Brief Turquoise Facts & History

American Turquoise Facts

There are Turquoise deposits in Arizona, California, Colorado, Montana, New Mexico, Nevada, Utah and Virginia. High Grade American Turquoise is of the greatest value around the world, second to none. American Turquoise has adorned many wonderful pieces of jewelry, sterling silver jewelry and gold jewelry alike. Turquoise Jewelry has adorned many people, from many countries for thousands of years.

American Turquoise specimens are usually cut with the matrix in them, a good cutter tries to create a picture in the cabochon, the stones have black, white or brown matrices. Many times cutters around the world try to cut Turquoise from other countries and sell it as American Turquoise. The Arizona copper mines-These mines are famous for many exquisite mineral specimens, including Turquoise. Virginia-Miners found the first examples of crystalline Turquoise in Virginia in 1911, but Virginia has never been a source for much gem turquoise.

Pre-Columbian America

Southwestern United States-The Anasazi had opened their Turquoise mines by 1000 AD and had established extensive trading practices with the peoples of what is now Mexico. The mining locations included locations in Arizona, New Mexico and Colorado. In cities such as Chaco Canyon, the Anasazi traded their Turquoise for the feathers of tropical birds. As demand for the Anasazi Turquoise grew in the south, the society at Chaco Canyon grew wealthy. The ancient Turquoise jewelry of the Zuni tribes was characterized by prominent inserts of the stone. Navajo Turquoise jewelry features die-stamped designs. In the 16th century, the cultures of the American Southwest used Turquoise as currency. It was also often found on the facades of Indian homes.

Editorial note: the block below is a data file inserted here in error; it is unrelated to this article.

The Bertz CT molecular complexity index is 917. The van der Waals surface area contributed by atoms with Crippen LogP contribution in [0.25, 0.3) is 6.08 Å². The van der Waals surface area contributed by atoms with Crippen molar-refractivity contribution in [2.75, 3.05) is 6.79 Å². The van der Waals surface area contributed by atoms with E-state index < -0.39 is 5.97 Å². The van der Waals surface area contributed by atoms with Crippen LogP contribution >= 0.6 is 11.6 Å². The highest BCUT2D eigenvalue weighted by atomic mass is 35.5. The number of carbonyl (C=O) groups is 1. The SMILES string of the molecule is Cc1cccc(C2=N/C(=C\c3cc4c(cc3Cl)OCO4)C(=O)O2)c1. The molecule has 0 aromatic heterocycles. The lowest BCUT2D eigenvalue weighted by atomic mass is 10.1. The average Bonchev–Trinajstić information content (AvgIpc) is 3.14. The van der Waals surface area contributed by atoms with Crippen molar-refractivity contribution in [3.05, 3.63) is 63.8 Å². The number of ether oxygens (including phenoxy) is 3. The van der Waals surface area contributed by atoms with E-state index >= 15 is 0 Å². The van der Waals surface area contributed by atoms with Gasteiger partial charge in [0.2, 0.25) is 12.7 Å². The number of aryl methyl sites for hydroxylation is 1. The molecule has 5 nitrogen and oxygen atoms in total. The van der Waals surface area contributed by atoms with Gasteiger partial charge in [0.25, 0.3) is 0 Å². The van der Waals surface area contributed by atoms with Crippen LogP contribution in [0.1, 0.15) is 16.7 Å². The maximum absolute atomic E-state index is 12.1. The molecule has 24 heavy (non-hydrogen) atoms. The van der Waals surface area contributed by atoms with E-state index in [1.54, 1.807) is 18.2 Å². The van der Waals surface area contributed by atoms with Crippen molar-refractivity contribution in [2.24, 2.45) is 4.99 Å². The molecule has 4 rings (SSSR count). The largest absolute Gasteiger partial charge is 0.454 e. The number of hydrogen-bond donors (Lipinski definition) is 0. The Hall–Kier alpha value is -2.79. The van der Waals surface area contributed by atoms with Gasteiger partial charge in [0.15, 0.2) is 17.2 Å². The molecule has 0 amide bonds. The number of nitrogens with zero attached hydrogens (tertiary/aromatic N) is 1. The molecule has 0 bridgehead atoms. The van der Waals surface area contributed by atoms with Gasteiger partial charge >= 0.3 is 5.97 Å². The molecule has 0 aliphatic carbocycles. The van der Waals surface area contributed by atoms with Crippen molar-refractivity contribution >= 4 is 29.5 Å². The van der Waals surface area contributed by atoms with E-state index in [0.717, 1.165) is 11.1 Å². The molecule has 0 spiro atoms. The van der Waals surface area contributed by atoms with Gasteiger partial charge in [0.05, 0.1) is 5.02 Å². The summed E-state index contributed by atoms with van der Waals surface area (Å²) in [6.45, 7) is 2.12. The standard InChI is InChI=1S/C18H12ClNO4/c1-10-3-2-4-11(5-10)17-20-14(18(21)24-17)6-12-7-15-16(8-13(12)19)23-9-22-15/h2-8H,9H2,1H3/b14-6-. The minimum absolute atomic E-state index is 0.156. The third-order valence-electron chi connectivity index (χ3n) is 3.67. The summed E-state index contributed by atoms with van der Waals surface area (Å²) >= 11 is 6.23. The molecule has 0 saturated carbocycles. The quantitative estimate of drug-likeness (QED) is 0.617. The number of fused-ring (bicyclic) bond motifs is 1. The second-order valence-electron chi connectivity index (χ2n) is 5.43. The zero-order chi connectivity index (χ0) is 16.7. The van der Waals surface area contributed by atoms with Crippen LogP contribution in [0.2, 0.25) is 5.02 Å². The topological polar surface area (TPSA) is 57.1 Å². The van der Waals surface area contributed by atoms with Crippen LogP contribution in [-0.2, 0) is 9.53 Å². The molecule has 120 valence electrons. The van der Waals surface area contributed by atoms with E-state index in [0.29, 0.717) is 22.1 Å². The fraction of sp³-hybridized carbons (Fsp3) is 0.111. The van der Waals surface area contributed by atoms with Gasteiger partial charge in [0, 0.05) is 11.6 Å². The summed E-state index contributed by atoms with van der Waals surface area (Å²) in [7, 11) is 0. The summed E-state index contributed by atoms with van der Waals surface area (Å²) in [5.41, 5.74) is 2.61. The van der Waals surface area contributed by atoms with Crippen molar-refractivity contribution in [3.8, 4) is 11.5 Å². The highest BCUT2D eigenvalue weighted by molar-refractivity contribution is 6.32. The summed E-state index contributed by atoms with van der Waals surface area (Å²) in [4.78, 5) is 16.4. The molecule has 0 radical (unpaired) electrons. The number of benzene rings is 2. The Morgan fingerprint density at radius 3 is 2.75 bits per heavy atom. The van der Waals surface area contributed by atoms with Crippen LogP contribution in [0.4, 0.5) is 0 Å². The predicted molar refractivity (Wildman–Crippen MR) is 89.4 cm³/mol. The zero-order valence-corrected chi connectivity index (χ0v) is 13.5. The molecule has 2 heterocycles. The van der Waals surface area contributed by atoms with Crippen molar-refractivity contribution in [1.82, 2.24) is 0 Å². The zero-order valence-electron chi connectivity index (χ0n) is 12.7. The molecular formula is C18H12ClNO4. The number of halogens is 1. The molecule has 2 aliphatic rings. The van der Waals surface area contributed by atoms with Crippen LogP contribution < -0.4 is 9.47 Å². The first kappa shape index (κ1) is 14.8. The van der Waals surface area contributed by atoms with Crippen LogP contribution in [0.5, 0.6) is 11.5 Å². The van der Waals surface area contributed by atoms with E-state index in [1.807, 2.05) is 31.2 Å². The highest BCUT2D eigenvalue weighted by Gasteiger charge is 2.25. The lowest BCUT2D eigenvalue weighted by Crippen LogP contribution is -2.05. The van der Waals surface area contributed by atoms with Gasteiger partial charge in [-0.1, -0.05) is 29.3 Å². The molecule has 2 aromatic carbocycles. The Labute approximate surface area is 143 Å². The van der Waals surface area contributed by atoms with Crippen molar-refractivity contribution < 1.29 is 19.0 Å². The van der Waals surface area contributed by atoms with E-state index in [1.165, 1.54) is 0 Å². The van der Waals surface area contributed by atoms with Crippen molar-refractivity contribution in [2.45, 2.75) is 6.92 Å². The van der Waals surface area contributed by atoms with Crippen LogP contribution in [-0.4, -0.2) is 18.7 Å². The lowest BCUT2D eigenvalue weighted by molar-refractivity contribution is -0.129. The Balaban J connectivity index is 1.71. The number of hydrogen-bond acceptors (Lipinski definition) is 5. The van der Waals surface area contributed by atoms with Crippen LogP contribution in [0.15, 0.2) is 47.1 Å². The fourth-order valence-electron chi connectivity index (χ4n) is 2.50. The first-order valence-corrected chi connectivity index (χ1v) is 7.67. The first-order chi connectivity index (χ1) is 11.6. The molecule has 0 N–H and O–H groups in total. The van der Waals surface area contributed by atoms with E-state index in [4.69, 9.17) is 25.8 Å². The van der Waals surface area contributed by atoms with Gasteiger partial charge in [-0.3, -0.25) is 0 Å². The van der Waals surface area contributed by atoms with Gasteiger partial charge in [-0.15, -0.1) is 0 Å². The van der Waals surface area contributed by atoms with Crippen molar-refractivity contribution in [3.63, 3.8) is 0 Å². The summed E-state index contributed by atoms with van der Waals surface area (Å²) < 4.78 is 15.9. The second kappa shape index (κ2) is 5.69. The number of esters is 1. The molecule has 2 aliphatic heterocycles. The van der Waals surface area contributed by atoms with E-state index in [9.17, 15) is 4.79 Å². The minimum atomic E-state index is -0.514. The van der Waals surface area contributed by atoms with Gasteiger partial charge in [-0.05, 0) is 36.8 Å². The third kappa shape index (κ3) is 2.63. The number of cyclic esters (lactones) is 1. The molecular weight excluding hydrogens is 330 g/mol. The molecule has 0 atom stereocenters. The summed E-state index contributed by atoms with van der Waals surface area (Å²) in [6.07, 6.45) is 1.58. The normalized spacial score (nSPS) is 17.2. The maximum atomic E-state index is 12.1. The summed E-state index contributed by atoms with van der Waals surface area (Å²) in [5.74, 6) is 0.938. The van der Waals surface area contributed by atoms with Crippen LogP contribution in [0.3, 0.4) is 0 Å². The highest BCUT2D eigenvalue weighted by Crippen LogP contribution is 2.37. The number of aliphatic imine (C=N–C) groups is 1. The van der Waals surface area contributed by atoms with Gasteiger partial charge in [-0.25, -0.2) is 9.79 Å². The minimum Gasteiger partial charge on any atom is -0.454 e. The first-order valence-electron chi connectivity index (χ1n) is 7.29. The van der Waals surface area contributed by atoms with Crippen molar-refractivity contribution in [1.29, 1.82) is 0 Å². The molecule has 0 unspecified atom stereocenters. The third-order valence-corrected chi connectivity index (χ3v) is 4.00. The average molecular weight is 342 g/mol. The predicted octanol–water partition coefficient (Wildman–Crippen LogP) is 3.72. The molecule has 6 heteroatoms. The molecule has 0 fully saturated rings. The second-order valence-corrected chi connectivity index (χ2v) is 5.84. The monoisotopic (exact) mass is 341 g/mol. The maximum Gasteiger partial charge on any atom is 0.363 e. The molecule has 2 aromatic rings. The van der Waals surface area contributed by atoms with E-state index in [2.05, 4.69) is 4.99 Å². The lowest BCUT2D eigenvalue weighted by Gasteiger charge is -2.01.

Mexico-Aztec Turquoise mines began operating between 900-1000 AD. Native American Jewelry is highly respected today.

Middle East - Persian Turquoise Facts

The major sources are in the Sinai Peninsula and Iran. Iran- Some of the finest of the world's Turquoise specimens come from the deposits in Northeastern Iran. The stones from here have the much sought after Robin's Egg Blue with few or now streaks and are among the most valuable opaque gemstones. To no surprise Turquoise is the national gem of Iran. Sinai Peninsula-The Egyptians began mining Turquoise and making turquoise jewelry here as early as 5500 BC.

This section is intended to uncover references in history to gems, gemstones, minerals, crystals, precious metals and semi-precious stones and to investigate the role they played in the development of the cultures in which they were utilized. We believe examples of royal jewelry and ancient jewelry from anthropology, sociology and archaeology from the ancient societies of Egypt, Mesopotamia, Greece, Rome and especially the work of Pre-Columbian American cultures of the North American Indians, Aztecs, Mayans, and Incans to be of craftsmanship that has not been equaled since. Where possible in our history of jewelry, we've tried to include methods of manufacture, materials and technology. From the bible, commerce, celestial beliefs to modern crystal collecting.